Tamaki Regeneration project is being built in an area deemed at high risk from the effects of climate change

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The Tamaki Regeneration Company is building thousands of homes on land an Auckland Council report has highlighted as being at high risk from the effects of climate change.

But what does it mean for the company responsible for the development, or the local authority that signed off the consents?

The properties are being built by the Tamaki Regeneration Company in partnership with HLC a subsidiary of Housing New Zealand and will see at least 7,500 state, affordable, KiwiBuild and private houses built over the next 20 years. The development is taking place on land in Point England, Glen Innes and Panmure which was previously home to 2,500 state houses. The Tamaki Regeneration Company was established in 2016 and is jointly owned by the government and the Auckland Council.

But a recently released report for the Auckland Council’s Research and Evaluation Unit (RIMU) titled: An assessment of vulnerability to climate change in Auckland, shows most of the area has been highlighted as being prone to the future effects of climate change.

The paper spells out how different areas in the Auckland region will be affected by climate change and how likely they will be to adapt to the changes. The ability for an area to adapt takes into account a number of elements, including socio-economic, demographic and climatic factors.   

Glen Innes, Point England and Tamaki are all identified as vulnerability hotspots. Defined as areas likely to suffer from high levels of climate change impact with a low level of capacity to adapt. 

Auckland Council chief sustainability officer John Mauro is more than aware of the growing concerns around climate change in the region. From flooding and extreme weather events to rising sea levels and increased temperatures, they are all issues the council is looking at in a series of research papers on climate change, which includes the latest RIMU report.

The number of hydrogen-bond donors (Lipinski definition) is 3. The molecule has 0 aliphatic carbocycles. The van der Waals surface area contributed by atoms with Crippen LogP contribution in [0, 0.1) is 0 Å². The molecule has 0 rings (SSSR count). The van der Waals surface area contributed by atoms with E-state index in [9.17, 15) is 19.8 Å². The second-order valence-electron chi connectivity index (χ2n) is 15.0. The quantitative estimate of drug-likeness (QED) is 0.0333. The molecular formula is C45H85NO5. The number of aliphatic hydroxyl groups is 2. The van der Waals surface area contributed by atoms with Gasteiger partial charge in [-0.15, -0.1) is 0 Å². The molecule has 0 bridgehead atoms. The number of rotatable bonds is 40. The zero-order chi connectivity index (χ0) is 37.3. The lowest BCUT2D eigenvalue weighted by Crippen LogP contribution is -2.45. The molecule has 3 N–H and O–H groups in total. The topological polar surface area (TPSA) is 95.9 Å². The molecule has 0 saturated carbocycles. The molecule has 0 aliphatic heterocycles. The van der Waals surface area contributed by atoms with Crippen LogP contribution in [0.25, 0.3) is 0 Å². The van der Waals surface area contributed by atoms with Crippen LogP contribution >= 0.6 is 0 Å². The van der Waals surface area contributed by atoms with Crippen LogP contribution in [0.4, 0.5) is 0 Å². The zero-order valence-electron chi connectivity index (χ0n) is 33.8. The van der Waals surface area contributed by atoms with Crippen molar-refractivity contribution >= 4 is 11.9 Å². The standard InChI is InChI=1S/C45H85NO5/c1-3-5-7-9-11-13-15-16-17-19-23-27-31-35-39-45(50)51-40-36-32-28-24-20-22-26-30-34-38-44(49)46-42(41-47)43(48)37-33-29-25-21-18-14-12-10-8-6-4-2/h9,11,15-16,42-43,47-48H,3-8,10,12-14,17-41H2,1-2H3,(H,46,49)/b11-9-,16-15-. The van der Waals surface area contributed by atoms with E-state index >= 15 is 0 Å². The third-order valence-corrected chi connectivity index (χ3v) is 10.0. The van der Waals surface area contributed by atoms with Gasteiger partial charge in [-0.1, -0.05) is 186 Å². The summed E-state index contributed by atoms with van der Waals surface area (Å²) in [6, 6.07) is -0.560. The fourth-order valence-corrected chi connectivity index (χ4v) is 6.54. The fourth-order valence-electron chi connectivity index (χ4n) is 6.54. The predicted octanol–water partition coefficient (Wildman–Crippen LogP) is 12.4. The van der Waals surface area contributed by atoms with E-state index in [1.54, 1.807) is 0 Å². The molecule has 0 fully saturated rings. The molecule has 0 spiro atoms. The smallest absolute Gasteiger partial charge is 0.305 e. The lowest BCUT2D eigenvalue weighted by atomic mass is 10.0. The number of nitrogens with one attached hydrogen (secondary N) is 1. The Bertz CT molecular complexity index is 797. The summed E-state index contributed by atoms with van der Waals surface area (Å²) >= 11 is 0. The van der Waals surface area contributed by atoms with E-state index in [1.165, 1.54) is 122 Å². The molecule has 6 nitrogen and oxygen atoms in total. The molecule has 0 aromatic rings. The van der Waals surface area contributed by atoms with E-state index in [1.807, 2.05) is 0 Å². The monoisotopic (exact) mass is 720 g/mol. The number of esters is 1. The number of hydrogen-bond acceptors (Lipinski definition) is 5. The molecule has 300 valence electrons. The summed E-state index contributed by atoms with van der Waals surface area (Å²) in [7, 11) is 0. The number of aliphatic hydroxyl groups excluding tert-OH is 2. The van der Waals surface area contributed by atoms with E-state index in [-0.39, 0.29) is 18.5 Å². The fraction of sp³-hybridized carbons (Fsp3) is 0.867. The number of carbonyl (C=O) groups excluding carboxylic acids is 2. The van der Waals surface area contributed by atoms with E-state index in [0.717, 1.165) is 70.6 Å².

“Without seeing the actual the sea level rise and flooding maps for Tamaki I can’t articulate specifically what the risks are there,” Mauro says. “But I can acknowledge that they do exist in some locations and what we’re trying to do now is make sure that we now incorporate anticipated sea level rises into the maps we use for land use planning. We’re trying to include this information into the tools that we all use to make decisions around things like planning.”

Mauro says it’s not just the physical impacts highlighted in the report that make communities vulnerable, but also their socio-economic status and their access to services and infrastructure, and for some that will only get worse due to climate change.

However, he says the Tamaki Regeneration project is trying to address some of the socio-economic and planning factors that would have made it difficult for people in the area to adapt.

“But clearly we need to be thinking about what the impacts will be, what we need to do to prepare for those impacts and when different options needs to come into the picture. I think there’s a whole set of solutions in the future we need to think about now.

“Our current Unitary Plan does make it clear for greenfield and brownfield developments, where you can and can’t develop based on rising sea levels and the projected levels of rising sea levels. So that’s actually codified in our development regulations. Does it need to be looked at again? Of course. We get more information over time and it needs to be adjusted.”

He says Auckland addressing climate change in Auckland won’t be easy as it’s a very complex issue.

But he says the council’s latest round of research will help inform it and help direct its future decision making. The latest council reports on climate change will be used to create an Auckland Climate Action Plan (ACAP) which is expected to be released later this year.